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The Yasuní Effect

Economic, social and philosophical study about the true and absolute value of Yasuní National Park on Ecuador.

Pablo Begnini

Political Scientist © B.A. in International Relations ©

Universidad de los Hemisferios Quito-Ecuador

The following research is a philosophical interpretation of statistical and sociological theories about the value of the natural resources that can meet human needs. The opinions expressed in the work are the sole responsibility of the author and are intended to awaken a new social consciousness about the preservation of the true treasures that humankind possesses.

The Yasuní Effect

Pablo Begnini

Introduction

The purpose of this study is to provide the information and necessary data to demonstrate the

logical and practical value of natural resources that are still in complete disposal of humanity. Using

as theoretical framework of the Paradox of Value or Paradox of Water and Diamonds, I intend to

confront the absurd system of valuation of goods with the human reality, which is in violent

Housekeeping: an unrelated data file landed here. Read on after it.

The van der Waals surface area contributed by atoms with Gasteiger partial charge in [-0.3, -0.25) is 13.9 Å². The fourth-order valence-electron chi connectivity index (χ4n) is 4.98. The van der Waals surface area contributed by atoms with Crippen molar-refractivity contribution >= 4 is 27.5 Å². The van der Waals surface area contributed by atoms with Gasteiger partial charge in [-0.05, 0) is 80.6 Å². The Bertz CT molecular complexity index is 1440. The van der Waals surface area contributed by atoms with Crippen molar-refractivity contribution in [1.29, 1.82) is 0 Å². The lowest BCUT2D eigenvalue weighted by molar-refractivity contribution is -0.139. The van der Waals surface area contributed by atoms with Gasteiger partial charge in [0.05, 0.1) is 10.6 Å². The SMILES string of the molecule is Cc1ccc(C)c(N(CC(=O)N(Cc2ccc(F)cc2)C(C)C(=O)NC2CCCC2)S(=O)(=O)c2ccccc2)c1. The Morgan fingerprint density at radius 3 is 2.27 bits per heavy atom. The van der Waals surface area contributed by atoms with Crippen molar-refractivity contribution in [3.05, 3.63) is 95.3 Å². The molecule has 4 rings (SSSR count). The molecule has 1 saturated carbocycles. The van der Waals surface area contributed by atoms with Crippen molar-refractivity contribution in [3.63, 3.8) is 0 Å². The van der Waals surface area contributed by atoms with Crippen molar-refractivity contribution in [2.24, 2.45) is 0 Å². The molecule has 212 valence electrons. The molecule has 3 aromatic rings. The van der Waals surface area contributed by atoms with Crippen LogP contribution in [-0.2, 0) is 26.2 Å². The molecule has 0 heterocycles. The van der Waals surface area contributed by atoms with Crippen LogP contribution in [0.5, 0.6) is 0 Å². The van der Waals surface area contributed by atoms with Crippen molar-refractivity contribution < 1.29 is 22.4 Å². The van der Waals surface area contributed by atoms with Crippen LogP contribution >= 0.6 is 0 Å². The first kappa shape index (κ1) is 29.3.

opposition with the supposed logic that characterizes us as rational thinking beings.

I will try to finally conclude about the effect of this erroneous evaluation in the conservation of the

Yasuní National Park.

I. The Paradox

In 1776 the Scottish economist Adam Smith 1 , published his work "An Inquiry into the Nature and

Causes of the Wealth of Nations" better known as The Wealth of Nations. This book is considered

the first formal record of modern economics. In this work, Smith proposes, among other things, the

"paradox of value" which states that, although water is more useful than diamonds, they have a

higher price in the market.